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Yes. When you mix the air-filled ice cream with a liquid, the ice cream collapses. Try it with a premium ice cream with less air.
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Old 05-21-2020, 12:57 PM   #5
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Oh well I guess that makes sense, but is there a way to mathematically calculate a recipe for air filled ice cream instead then?
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Old 05-21-2020, 12:58 PM   #6
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Oh well I guess that makes sense, but is there a way to mathematically calculate a recipe for air filled ice cream instead then?
No, because it's a physical process. It's not a matter of how much you use; it's the structure of the ice cream that's the problem.
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Old 05-21-2020, 01:00 PM   #7
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Oh okay thanks. Well I just feel like I am using so much of it. The ice cream goes a lot faster as a result too.

Could it also be that the blender I am using is too good at liquefying it, and I need a blender that does a lesser job of thinning it out maybe, or one with lower settings?
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Old 05-21-2020, 01:10 PM   #8
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I'd look for an ice cream recipe and use the unfrozen batter, adding ice and alcohol of your choice. Makes sense to me. Here's a recipe..
https://www.tasteofhome.com/recipes/...lla-ice-cream/
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Old 05-21-2020, 01:12 PM   #9
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But the unfrozen batter, would make the milkshake even more thin since batter, is thinner of it's not frozen?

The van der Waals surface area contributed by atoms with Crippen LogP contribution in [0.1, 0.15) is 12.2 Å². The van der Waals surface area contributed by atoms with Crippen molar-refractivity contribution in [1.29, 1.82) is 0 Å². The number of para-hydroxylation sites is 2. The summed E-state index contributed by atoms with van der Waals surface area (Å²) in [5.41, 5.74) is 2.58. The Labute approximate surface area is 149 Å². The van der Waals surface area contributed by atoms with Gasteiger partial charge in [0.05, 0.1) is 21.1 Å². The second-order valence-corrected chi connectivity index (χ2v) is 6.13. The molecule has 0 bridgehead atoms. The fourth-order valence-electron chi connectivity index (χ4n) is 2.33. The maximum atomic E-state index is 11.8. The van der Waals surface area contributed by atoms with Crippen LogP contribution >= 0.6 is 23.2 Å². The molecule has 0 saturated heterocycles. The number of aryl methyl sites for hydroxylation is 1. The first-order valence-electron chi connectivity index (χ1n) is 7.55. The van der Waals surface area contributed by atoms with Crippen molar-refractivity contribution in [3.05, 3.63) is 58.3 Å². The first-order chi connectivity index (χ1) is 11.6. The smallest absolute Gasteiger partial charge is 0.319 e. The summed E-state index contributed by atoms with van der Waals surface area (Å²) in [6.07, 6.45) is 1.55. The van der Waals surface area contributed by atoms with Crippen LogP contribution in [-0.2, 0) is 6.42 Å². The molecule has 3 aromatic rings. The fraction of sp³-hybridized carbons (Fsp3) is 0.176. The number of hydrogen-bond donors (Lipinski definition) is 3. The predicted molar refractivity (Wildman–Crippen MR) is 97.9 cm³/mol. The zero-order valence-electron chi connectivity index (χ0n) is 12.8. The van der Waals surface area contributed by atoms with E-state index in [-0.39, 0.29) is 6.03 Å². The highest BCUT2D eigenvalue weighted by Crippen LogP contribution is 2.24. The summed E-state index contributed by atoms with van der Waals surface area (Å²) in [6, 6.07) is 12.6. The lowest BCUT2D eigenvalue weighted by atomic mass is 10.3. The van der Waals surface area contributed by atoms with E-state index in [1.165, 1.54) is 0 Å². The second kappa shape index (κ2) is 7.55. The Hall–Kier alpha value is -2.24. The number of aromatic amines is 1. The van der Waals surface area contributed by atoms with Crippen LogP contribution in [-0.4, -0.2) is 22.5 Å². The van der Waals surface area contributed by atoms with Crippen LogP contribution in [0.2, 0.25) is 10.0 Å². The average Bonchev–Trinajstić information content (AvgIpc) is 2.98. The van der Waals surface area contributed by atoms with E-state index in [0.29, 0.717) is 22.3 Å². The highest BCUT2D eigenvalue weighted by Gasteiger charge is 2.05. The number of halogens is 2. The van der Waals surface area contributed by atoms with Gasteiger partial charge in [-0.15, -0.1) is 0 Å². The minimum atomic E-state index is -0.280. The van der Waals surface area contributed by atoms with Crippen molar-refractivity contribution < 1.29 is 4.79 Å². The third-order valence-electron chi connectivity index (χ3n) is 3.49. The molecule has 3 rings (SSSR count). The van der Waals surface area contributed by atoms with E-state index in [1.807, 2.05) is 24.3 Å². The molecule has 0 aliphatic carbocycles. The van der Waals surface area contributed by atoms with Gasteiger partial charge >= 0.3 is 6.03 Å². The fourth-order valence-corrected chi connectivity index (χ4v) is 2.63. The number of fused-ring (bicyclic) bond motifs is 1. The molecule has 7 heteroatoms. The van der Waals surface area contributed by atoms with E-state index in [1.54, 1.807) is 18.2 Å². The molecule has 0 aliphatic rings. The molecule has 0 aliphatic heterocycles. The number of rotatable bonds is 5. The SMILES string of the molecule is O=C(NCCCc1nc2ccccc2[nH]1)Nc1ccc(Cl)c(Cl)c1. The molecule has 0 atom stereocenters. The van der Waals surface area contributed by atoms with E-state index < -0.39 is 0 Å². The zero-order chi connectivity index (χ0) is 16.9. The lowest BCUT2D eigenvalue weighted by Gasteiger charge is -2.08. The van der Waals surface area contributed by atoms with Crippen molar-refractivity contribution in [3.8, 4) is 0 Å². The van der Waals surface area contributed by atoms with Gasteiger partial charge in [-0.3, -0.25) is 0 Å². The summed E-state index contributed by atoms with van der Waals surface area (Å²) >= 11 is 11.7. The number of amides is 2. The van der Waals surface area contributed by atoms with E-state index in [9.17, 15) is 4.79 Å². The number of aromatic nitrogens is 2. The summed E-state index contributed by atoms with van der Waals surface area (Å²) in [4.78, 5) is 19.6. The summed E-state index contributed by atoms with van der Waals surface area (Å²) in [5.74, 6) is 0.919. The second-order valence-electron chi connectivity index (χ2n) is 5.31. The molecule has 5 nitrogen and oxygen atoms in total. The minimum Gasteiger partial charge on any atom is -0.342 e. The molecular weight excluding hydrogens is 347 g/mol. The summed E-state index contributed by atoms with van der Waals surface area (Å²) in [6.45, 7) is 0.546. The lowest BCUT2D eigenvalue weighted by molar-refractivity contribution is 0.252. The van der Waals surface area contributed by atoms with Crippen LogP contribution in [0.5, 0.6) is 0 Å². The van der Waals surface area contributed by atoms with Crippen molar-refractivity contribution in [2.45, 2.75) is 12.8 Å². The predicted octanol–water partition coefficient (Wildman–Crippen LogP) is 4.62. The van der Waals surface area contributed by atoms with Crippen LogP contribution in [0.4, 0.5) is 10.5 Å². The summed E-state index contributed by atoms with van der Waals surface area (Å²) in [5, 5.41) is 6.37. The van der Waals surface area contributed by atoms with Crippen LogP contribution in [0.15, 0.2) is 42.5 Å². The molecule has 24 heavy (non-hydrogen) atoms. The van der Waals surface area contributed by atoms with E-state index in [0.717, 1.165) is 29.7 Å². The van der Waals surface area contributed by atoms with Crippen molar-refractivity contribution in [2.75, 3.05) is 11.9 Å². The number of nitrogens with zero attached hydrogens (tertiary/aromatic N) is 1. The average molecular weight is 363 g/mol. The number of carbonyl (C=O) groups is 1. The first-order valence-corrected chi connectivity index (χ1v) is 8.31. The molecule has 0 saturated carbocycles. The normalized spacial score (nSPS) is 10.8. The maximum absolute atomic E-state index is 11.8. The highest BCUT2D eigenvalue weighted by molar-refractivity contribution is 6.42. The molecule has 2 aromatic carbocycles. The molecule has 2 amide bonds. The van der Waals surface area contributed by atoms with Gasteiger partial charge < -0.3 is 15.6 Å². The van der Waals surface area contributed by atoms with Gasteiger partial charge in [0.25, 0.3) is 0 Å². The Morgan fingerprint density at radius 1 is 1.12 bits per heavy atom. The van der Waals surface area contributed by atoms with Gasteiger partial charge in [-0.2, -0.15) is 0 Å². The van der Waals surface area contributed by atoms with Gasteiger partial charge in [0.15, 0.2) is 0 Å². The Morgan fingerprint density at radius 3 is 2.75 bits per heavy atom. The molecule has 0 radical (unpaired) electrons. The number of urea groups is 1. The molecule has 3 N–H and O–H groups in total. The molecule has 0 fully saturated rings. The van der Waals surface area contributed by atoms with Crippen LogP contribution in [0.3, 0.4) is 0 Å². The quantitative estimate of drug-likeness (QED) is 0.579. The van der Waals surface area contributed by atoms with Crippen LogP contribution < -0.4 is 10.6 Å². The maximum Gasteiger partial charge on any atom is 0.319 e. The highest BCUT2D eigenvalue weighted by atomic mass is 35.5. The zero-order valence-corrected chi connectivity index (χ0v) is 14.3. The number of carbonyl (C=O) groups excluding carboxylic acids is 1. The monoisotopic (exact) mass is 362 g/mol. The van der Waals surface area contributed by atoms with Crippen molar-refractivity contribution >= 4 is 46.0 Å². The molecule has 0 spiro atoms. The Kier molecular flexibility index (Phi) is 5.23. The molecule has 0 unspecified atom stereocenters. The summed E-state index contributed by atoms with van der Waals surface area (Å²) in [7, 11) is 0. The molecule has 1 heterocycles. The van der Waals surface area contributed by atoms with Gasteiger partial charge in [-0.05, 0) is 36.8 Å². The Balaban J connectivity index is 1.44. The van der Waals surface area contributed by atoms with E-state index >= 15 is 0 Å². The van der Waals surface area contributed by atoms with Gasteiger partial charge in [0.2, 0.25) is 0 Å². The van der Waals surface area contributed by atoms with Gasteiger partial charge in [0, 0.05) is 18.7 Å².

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Old 05-21-2020, 01:36 PM   #10
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Again, measure by weight. The cheaper ice creams with more air whipped in will weigh less per unit volume than premium ice creams.

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Old 05-21-2020, 01:39 PM   #11
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But the unfrozen batter, would make the milkshake even more thin since batter, is thinner of it's not frozen?

That would be true, come to think of it. Actually the recipe for ice cream above has lots of other info on to get a dense ice cream that would be perfect for your needs.
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Old 05-21-2020, 01:40 PM   #12
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Keep the alcohol you use for these drinks in the freezer (that is always where I keep my gin and vodka). Also (like when making ice or whipped cream), put the blender vessel in the freezer for 20-30 minutes beforehand.

Use HaagenDaz ice cream... it is much firmer/icier than cheaper, chemically stabilized ice cream. You could also add a little ice or frozen fruit to the alcohol(if your blender is up for the challenge), and blend well before adding ice cream.